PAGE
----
South Dakota Symphony, the Lakota Music Project, and community engagement

Posted on: April 4, 2018

In the Spring 2018 Humanities magazine, David Skinner writes about the South Dakota Symphony Orchestra, the Lakota Music Project, and Joseph Horowitz’s Music Unwound program at the orchestra. “The South Dakota Symphony Orchestra is ‘in some ways the most innovative orchestra in the United States,’ says Horowitz…. In 2003, the orchestra hired a new conductor and music director … Delta David Gier…. Gier … believes an orchestra should belong to the whole community…. [He realized] that the community that really needed reaching out to … was Native Americans. So began the Lakota Music Project…. In the next four years, Gier accompanied [tribal affairs consultant Barry] LeBeau to meetings across the state.… ‘That’s when I realized this whole engagement thing was about listening,’ says Gier, ‘not building programs that I thought would be helpful.’ [In 2009] the South Dakota Symphony Orchestra performed with Native-American musicians on three reservations and in two other South Dakota communities. The collaborative program included original compositions by Native and non-Native composers, presented in a historically informed context…. In 2016, the Lakota Music Project worked with Horowitz’s Music Unwound program [which] used imagery to draw out … connections between Longfellow’s ‘The Song of Hiawatha’ and Dvořák’s Largo from the New World Symphony.”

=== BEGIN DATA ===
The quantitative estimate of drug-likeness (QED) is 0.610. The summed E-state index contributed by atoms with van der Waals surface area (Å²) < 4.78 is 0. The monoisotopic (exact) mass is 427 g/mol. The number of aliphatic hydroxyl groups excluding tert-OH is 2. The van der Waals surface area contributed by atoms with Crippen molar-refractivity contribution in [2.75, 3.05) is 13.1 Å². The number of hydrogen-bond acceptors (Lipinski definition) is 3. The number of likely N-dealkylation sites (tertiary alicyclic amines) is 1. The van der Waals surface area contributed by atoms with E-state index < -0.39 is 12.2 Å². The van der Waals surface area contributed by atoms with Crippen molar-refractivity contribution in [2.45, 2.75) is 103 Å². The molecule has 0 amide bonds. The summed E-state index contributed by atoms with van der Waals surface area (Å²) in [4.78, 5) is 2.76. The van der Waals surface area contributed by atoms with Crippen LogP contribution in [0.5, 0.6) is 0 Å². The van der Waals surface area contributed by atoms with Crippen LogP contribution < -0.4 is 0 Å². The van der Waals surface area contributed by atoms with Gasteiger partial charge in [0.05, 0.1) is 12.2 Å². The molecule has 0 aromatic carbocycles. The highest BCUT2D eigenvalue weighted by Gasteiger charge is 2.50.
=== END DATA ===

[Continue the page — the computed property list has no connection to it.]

Posted April 4, 2018